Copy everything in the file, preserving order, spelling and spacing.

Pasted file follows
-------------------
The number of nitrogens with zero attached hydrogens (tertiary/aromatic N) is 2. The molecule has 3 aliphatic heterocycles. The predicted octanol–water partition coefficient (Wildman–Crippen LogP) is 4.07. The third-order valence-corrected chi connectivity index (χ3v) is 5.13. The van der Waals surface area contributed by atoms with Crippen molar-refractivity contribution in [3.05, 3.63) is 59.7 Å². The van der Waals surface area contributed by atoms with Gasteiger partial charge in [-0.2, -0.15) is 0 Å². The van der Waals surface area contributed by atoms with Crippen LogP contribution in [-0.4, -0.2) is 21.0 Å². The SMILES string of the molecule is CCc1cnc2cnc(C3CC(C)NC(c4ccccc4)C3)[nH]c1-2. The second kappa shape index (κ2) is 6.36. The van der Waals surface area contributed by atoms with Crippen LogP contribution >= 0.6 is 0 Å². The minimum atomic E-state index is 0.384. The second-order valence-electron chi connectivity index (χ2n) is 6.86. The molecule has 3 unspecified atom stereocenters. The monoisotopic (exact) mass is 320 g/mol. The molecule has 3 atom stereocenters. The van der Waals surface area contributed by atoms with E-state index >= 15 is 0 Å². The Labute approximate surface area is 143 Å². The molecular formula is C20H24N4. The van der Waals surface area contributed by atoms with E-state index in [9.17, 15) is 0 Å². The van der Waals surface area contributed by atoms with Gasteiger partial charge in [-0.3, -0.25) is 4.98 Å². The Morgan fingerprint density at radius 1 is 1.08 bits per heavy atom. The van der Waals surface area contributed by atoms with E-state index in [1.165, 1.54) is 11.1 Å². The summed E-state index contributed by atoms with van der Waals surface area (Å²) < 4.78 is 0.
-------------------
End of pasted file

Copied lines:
The number of nitrogens with zero attached hydrogens (tertiary/aromatic N) is 2. The molecule has 3 aliphatic heterocycles. The predicted octanol–water partition coefficient (Wildman–Crippen LogP) is 4.07. The third-order valence-corrected chi connectivity index (χ3v) is 5.13. The van der Waals surface area contributed by atoms with Crippen molar-refractivity contribution in [3.05, 3.63) is 59.7 Å². The van der Waals surface area contributed by atoms with Gasteiger partial charge in [-0.2, -0.15) is 0 Å². The van der Waals surface area contributed by atoms with Crippen LogP contribution in [-0.4, -0.2) is 21.0 Å². The SMILES string of the molecule is CCc1cnc2cnc(C3CC(C)NC(c4ccccc4)C3)[nH]c1-2. The second kappa shape index (κ2) is 6.36. The van der Waals surface area contributed by atoms with Crippen LogP contribution >= 0.6 is 0 Å². The minimum atomic E-state index is 0.384. The second-order valence-electron chi connectivity index (χ2n) is 6.86. The molecule has 3 unspecified atom stereocenters. The monoisotopic (exact) mass is 320 g/mol. The molecule has 3 atom stereocenters. The van der Waals surface area contributed by atoms with E-state index >= 15 is 0 Å². The Labute approximate surface area is 143 Å². The molecular formula is C20H24N4. The van der Waals surface area contributed by atoms with E-state index in [9.17, 15) is 0 Å². The van der Waals surface area contributed by atoms with Gasteiger partial charge in [-0.3, -0.25) is 4.98 Å². The Morgan fingerprint density at radius 1 is 1.08 bits per heavy atom. The van der Waals surface area contributed by atoms with E-state index in [1.165, 1.54) is 11.1 Å². The summed E-state index contributed by atoms with van der Waals surface area (Å²) < 4.78 is 0.